By the end of December, the Red Planet will move closer to the gas giant Jupiter
Predicted to be one of the most dazzling ever, the shower will see the Moon sit incredibly close to the Red Planet in a crescent form.
The pre-dawn sky on Wednesday will see the two incredible icons fit into the same field of view of binoculars.
Mars will sit to the upper left of the Virgo star constellation’s brightest star, Spica – it will ascend as the month continues.
The planet’s eastward orbital movement will move it into the Libra constellation by December 21.
By the end of December, the Red Planet will move closer to the gas giant Jupiter with a close interaction between the two planets taking place next month.
The Gemini meteor shower takes place from December 4 to 16 but will peak on Thursday where more than 120 meteors will be viewable under the night sky.
On Thursday the crescent Moon will fit in the same field of view of binoculars as Jupiter and the large asteroid Vesta.
Vesta is one of the largest objects in the asteroid belt that was discovered over 200 years ago.
Uranus will be positioned between the two stars that link the fishes of the Pisces constellation – as December ends, Uranus will reach a visual magnitude of 5.7, making it bright enough to observe with binoculars.
Neptune will spend this month in the Aquarius star constellation and will be positioned near the Lambda Aquarii star.
This year, Royal Observatory Greenwich is expecting up to 75 meteors an hour during the peak of the Geminids shower.
NASA advises all stargazers to seek out the Geminid meteors in the pre-dawn hours when the peak is at its most intense.
But you will be able to look out for them as early as sunset when the darkness of night slowly engulfs the planet.
The shooting stars should be visible across the entire globe thanks to their broad 24-hour spectrum.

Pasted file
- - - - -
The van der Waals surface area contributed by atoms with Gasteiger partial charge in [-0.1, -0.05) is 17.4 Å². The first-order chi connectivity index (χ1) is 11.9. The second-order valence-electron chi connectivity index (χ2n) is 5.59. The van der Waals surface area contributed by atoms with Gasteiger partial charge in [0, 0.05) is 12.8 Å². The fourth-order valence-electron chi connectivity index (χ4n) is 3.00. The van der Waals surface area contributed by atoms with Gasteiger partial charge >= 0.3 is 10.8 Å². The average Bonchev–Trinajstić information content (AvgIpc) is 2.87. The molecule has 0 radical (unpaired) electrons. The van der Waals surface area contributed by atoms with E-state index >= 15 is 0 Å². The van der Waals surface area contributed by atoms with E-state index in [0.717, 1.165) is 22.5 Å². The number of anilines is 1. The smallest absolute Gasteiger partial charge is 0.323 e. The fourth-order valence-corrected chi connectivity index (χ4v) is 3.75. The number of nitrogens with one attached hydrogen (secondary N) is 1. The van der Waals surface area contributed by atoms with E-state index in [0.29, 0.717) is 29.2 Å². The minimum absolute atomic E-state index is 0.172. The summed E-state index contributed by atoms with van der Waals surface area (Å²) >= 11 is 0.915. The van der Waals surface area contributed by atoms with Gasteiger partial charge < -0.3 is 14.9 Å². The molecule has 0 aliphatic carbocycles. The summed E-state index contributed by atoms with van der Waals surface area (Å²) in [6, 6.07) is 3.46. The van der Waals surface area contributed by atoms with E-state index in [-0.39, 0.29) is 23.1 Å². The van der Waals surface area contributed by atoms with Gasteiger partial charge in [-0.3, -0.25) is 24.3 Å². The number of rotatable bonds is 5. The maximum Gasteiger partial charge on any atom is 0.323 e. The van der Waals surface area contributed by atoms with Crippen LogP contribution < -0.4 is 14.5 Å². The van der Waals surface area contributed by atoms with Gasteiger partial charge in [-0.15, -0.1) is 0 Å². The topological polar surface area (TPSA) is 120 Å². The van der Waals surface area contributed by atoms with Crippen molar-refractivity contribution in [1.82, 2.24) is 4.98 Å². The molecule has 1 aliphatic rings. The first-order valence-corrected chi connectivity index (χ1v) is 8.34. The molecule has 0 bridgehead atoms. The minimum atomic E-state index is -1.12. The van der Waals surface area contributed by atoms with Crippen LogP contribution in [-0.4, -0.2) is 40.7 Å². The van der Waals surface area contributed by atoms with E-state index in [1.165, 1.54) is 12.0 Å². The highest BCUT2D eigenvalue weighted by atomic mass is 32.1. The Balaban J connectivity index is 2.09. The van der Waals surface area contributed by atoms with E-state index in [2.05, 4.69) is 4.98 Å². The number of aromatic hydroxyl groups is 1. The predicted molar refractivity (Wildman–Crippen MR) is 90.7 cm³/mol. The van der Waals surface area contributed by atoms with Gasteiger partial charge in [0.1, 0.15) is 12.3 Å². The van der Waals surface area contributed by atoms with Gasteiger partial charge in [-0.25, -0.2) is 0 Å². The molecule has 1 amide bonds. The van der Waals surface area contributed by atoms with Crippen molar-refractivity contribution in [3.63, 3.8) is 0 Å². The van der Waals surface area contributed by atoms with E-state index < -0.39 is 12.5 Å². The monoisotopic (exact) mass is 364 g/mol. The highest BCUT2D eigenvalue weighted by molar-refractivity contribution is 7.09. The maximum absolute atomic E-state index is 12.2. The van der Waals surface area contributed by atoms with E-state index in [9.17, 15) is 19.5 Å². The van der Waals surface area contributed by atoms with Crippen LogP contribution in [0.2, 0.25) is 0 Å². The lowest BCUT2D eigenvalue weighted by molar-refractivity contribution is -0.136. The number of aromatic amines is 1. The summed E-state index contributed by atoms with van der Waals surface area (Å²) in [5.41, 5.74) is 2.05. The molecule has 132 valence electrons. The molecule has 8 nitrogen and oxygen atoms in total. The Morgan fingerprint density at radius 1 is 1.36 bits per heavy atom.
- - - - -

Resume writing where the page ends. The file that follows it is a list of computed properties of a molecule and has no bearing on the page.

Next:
In the UK today, the sun will set around 3.51pm over London, at 5.42pm in Glasgow and viewers in Cardiff will see it set at 4.03pm.
Heading over the Atlantic, the sun will set over New York at 4.28pm EST and at 4.51pm PST in San Fransisco.
Stargazers in Melbourne, Australia, will get to see the sun set later in the day at 8.36pm local time.
Meanwhile, audiences in Moscow, Russia, will see the sun go down as early as 3.56pm local time.
Neptune will spend this month in the Aquarius star constellation
According to Royal Observatory Greenwich, the only thing you will need with you on the day of the shower is your eyes.
The Observatory said: “Hunting for meteors, like the rest of astronomy, is a waiting game, so it’s best to bring a comfy chair to sit on and to wrap up warm as you could be outside for a while.
“They can be seen with the naked eye so there’s no need for binoculars or a telescope, though you will need to adjust your eyes to the dark.”
Mars will sit to the upper left of the Virgo star constellation’s brightest star, Spica
For the most optimal viewing experience, you should aim to stay away from bright sources of lights and be on the lookout for clear skies.
The presence of a waxing crescent moon this month should aid you, by not obscuring the show with moonlight.
Once the meteors break out into the sky from their radiant point near the Gemini constellation, they will dash in every direction imaginable.